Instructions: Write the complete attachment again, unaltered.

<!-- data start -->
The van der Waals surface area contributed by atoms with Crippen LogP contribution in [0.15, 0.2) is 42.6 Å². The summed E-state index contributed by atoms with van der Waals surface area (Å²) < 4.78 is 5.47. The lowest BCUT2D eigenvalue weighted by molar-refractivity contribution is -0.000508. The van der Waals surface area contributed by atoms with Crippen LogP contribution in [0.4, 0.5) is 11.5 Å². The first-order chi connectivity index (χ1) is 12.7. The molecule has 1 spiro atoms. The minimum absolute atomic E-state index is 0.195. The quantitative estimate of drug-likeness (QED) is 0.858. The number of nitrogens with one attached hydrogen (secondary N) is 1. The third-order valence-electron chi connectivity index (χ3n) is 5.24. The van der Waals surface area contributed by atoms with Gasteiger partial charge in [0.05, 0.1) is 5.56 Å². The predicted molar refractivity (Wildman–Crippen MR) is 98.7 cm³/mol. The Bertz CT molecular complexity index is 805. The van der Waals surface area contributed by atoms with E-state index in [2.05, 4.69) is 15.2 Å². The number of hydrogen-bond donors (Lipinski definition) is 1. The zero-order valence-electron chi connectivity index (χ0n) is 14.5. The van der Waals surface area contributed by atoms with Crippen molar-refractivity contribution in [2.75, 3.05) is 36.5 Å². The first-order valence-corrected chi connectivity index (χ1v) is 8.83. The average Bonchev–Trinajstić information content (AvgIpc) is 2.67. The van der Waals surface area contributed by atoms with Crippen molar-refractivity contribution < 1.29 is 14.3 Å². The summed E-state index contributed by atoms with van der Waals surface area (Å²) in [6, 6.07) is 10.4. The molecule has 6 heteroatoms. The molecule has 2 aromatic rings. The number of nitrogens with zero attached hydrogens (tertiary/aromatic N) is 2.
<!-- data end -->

The van der Waals surface area contributed by atoms with Crippen LogP contribution in [0.15, 0.2) is 42.6 Å². The summed E-state index contributed by atoms with van der Waals surface area (Å²) < 4.78 is 5.47. The lowest BCUT2D eigenvalue weighted by molar-refractivity contribution is -0.000508. The van der Waals surface area contributed by atoms with Crippen LogP contribution in [0.4, 0.5) is 11.5 Å². The first-order chi connectivity index (χ1) is 12.7. The molecule has 1 spiro atoms. The minimum absolute atomic E-state index is 0.195. The quantitative estimate of drug-likeness (QED) is 0.858. The number of nitrogens with one attached hydrogen (secondary N) is 1. The third-order valence-electron chi connectivity index (χ3n) is 5.24. The van der Waals surface area contributed by atoms with Gasteiger partial charge in [0.05, 0.1) is 5.56 Å². The predicted molar refractivity (Wildman–Crippen MR) is 98.7 cm³/mol. The Bertz CT molecular complexity index is 805. The van der Waals surface area contributed by atoms with E-state index in [2.05, 4.69) is 15.2 Å². The number of hydrogen-bond donors (Lipinski definition) is 1. The zero-order valence-electron chi connectivity index (χ0n) is 14.5. The van der Waals surface area contributed by atoms with Crippen molar-refractivity contribution in [2.75, 3.05) is 36.5 Å². The first-order valence-corrected chi connectivity index (χ1v) is 8.83. The average Bonchev–Trinajstić information content (AvgIpc) is 2.67. The van der Waals surface area contributed by atoms with Crippen molar-refractivity contribution < 1.29 is 14.3 Å². The summed E-state index contributed by atoms with van der Waals surface area (Å²) in [6, 6.07) is 10.4. The molecule has 6 heteroatoms. The molecule has 2 aromatic rings. The number of nitrogens with zero attached hydrogens (tertiary/aromatic N) is 2.